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Student Spotlight: Lily Koffman

Lily Koffman is a PhD candidate in the Department of Biostatistics. She was previously a WiST (Women in Sports Tech, Inc.) Summer Fellow, and a High Performance Intern at U.S. Ski & Snowboard.


Lily Koffman is a PhD candidate in the Department of Biostatistics. Her academic and professional interests include sports science, public health, and biostatistics methods for data from wearables and other technology.

  • Hometown: Orono, Maine
  • Previous Degrees Earned: BA in Statistics, Harvard University; MS in Biostatistics, Harvard T.H. Chan School of Public Health
  • Current Program: PhD
  • Starting Year: 2021
  • Area of Focus: Methods and applications for wearable device data

How did you get interested in biostatistics? 

My path to biostatistics lies through two classes I was lucky enough to stumble upon in college. After taking Joe Blitzstein’s “Introduction to Probability” in my sophomore year, I fell in love with and decided to major in statistics; however, I wasn’t certain what career path I wanted to pursue. The following year, Giovanni Parmigiani’s “Data Analysis in Modern Biostatistics” introduced me to biostatistics. I loved how the field combined mathematical rigor with innovative problem-solving and provided the opportunity for impactful applications in medicine and public health.

What has been your favorite class so far at Hopkins? 

The Advanced Methods in Biostatistics series was the most rewarding class I’ve taken at Hopkins. While undeniably challenging, the class allowed me to immerse myself in the math and theory that underpins the methods we use every day in our field, from simple linear regression to Bayesian mixed effects models.

Can you name an academic highlight you've had during your time as a Biostats student? 

One of my projects involves working with high-density hemodynamic time series data collected during cardiac surgery. Our collaborators, anesthesiologists at the School of Medicine, invited me and Marina Hernandez, a fellow PhD student, to observe an open-heart surgery. It was incredible to witness the precision and expertise of the surgical team. The experience emphasized the tangible impact our research can have on advancing clinical care and improving patient outcomes.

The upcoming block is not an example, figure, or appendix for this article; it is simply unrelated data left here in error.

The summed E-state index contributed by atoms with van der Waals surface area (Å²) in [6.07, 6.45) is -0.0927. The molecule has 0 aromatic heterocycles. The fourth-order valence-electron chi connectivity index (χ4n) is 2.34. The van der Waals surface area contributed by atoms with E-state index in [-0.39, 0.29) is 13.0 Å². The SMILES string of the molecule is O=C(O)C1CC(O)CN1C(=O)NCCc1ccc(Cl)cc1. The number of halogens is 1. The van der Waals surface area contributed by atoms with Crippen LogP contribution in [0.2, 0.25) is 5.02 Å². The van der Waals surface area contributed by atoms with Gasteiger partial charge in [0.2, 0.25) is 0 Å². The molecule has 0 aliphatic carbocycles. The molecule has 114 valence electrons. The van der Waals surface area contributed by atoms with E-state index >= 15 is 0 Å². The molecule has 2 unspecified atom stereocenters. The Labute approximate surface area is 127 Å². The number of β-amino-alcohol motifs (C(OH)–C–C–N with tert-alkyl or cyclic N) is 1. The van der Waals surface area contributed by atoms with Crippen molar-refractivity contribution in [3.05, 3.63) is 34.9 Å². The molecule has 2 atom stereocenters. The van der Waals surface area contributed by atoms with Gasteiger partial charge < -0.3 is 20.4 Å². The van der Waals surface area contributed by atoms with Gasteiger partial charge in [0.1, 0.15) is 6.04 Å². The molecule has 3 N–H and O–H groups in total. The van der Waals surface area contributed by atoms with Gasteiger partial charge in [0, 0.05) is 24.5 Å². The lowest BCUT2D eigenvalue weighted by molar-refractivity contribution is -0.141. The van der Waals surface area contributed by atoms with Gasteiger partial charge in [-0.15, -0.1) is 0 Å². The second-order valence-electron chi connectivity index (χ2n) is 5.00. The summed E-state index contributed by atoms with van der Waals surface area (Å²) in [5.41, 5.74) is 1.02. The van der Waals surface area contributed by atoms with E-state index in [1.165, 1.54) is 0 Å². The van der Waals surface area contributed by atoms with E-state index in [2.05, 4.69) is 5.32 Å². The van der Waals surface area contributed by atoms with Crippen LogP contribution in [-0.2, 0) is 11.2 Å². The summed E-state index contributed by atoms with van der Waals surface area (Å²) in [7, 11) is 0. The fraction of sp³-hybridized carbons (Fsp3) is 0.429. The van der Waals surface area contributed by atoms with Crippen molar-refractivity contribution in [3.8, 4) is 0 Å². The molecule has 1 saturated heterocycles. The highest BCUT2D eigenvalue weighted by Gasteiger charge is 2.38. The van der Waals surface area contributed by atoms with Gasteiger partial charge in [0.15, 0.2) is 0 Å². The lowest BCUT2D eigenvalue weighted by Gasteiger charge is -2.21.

Have you been involved in any interesting projects or organizations during your time here?

I’m a member of the wearable and implantable technology (WIT) working group, and our meetings are my favorite part of the week. Some of the projects our group is working on include modeling data collected from continuous glucose monitors, developing algorithms to accurately count steps and detect walking using wearable accelerometers, and exploring mortality and disease prediction based on patterns of physical activity. 

What do you enjoy most about living in Baltimore? 

There is a genuine sense of community pride here, living up to the nickname “Charm City.” I love running in Patterson Park, walking along the Harbor, exploring the distinct personalities of each neighborhood, and finding quirky restaurants, bars, and coffee shops tucked into former row homes (see: Little Donna’s, La Barrita, Pie Time). As an outdoor enthusiast, I love the fact that the NCR Trail, Patapsco State Park, the C&O Canal, Catoctin Mountain Park, and many more recreation areas are accessible within an hour’s drive of the city.

What advice do you have for prospective students considering the Department of Biostatistics? 

My advice to prospective students is to talk to engage with current students and professors in the Department and ask lots of questions! I think this is the best way to get a sense of the community and culture in the Department and help decide whether it would be a good fit for you.